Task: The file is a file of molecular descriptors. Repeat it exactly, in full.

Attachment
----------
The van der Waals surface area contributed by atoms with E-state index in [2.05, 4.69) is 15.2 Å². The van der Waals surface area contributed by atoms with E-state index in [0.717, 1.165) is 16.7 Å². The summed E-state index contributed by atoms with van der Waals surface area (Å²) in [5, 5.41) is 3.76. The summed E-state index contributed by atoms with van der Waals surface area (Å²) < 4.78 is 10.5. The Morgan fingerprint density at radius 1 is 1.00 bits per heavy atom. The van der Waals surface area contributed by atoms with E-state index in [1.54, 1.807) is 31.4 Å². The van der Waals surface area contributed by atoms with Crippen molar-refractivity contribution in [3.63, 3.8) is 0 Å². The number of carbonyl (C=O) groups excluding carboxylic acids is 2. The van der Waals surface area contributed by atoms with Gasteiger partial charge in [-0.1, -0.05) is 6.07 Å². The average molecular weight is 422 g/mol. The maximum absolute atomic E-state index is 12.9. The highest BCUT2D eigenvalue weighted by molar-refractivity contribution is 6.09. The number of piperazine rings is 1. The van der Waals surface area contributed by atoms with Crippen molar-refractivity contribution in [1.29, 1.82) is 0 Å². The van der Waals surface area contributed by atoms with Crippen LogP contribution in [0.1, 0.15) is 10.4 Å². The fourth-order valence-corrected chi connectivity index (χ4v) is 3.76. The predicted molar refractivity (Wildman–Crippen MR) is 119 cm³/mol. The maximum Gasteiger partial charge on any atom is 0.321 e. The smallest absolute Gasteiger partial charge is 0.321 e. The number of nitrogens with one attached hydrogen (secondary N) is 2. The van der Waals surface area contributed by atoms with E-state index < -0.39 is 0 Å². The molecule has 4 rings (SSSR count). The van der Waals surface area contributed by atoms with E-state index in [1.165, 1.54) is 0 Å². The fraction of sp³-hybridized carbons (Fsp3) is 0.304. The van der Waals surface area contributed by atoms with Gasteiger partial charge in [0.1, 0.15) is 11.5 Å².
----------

The van der Waals surface area contributed by atoms with E-state index in [2.05, 4.69) is 15.2 Å². The van der Waals surface area contributed by atoms with E-state index in [0.717, 1.165) is 16.7 Å². The summed E-state index contributed by atoms with van der Waals surface area (Å²) in [5, 5.41) is 3.76. The summed E-state index contributed by atoms with van der Waals surface area (Å²) < 4.78 is 10.5. The Morgan fingerprint density at radius 1 is 1.00 bits per heavy atom. The van der Waals surface area contributed by atoms with E-state index in [1.54, 1.807) is 31.4 Å². The van der Waals surface area contributed by atoms with Crippen molar-refractivity contribution in [3.63, 3.8) is 0 Å². The number of carbonyl (C=O) groups excluding carboxylic acids is 2. The van der Waals surface area contributed by atoms with Gasteiger partial charge in [-0.1, -0.05) is 6.07 Å². The average molecular weight is 422 g/mol. The maximum absolute atomic E-state index is 12.9. The highest BCUT2D eigenvalue weighted by molar-refractivity contribution is 6.09. The number of piperazine rings is 1. The van der Waals surface area contributed by atoms with Crippen molar-refractivity contribution in [1.29, 1.82) is 0 Å². The van der Waals surface area contributed by atoms with Crippen LogP contribution in [0.1, 0.15) is 10.4 Å². The fourth-order valence-corrected chi connectivity index (χ4v) is 3.76. The predicted molar refractivity (Wildman–Crippen MR) is 119 cm³/mol. The maximum Gasteiger partial charge on any atom is 0.321 e. The smallest absolute Gasteiger partial charge is 0.321 e. The number of nitrogens with one attached hydrogen (secondary N) is 2. The van der Waals surface area contributed by atoms with E-state index < -0.39 is 0 Å². The molecule has 4 rings (SSSR count). The van der Waals surface area contributed by atoms with E-state index in [1.165, 1.54) is 0 Å². The fraction of sp³-hybridized carbons (Fsp3) is 0.304. The van der Waals surface area contributed by atoms with Gasteiger partial charge in [0.1, 0.15) is 11.5 Å².